April 1989

Indirect Costs for Medical EducationIs There a July Phenomenon?

Author Affiliations

From the Division of General Medicine (Section on Health Services and Policy Research) and Clinical Epidemiology, Department of Medicine, Brigham and Women's Hospital and Harvard Medical School (Drs Buchwald, Komaroff, Cook, and Epstein), the Department of Health Care Policy, Harvard Medical School (Dr Epstein), and the Department of Health Policy and Management, Harvard School of Public Health (Dr Epstein), Boston. Dr Buchwald is now with the Department of Medicine, University of Washington School of Medicine, Seattle.

Arch Intern Med. 1989;149(4):765-768. doi:10.1001/archinte.1989.00390040007001

• Medicare currently pays for "indirect costs" of medical education to support the higher costs of care in teaching hospitals. To investigate whether indirect costs are higher earlier in the training year when house officers might be less efficient–the "July phenomenon"–we compared utilization by 1251 patients hospitalized during July and August with 1338 patients hospitalized during April and May from 1982 through 1984 at Brigham and Women's Hospital, Boston, Mass. These included all patients in the 10 most prevalent medical and surgical diagnosis related groups. Using analysis of covariance to correct for age, sex, diagnosis related group, urgency of admission, temporal change, and mortality, we found no differences in length of stay, total charges, or categories of ancillary charges. These results suggest that there is no substantial increase in the cost of care early in the training year; there was no evidence of a "July phenomenon."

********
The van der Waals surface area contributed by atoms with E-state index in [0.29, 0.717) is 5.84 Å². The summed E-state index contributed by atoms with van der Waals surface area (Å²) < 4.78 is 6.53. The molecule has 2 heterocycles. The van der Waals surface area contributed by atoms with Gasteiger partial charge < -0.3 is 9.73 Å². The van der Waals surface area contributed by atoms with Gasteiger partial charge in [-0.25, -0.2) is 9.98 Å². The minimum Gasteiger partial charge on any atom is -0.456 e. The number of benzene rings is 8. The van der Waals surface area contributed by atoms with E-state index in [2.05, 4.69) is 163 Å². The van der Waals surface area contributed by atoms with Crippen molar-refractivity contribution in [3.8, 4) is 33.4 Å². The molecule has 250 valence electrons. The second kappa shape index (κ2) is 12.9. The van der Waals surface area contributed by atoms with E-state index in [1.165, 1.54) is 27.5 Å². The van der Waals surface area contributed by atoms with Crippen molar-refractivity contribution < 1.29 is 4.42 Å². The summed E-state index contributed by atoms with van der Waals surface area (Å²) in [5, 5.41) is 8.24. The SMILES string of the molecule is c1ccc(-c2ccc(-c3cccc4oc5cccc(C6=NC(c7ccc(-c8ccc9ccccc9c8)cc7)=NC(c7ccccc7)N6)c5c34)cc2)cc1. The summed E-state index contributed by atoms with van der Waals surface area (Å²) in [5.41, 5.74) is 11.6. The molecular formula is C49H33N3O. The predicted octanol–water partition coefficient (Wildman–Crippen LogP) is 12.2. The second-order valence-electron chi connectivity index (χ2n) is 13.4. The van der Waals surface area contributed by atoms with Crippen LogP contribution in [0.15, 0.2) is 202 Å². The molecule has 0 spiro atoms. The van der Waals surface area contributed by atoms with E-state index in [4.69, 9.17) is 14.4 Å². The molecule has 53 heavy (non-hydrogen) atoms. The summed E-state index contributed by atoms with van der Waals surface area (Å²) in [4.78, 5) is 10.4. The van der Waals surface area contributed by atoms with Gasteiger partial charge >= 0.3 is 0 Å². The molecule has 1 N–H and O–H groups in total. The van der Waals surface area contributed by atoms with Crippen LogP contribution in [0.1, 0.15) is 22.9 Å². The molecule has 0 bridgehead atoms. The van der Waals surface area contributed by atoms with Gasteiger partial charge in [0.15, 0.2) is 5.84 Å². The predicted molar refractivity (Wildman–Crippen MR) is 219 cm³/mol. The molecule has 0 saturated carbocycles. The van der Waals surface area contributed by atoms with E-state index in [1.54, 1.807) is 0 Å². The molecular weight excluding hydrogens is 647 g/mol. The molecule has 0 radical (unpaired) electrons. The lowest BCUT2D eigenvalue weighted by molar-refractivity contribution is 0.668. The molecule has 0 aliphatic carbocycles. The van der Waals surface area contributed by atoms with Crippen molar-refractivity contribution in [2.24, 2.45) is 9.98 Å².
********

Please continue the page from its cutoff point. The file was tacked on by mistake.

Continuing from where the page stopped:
(Arch Intern Med. 1989;149:765-768)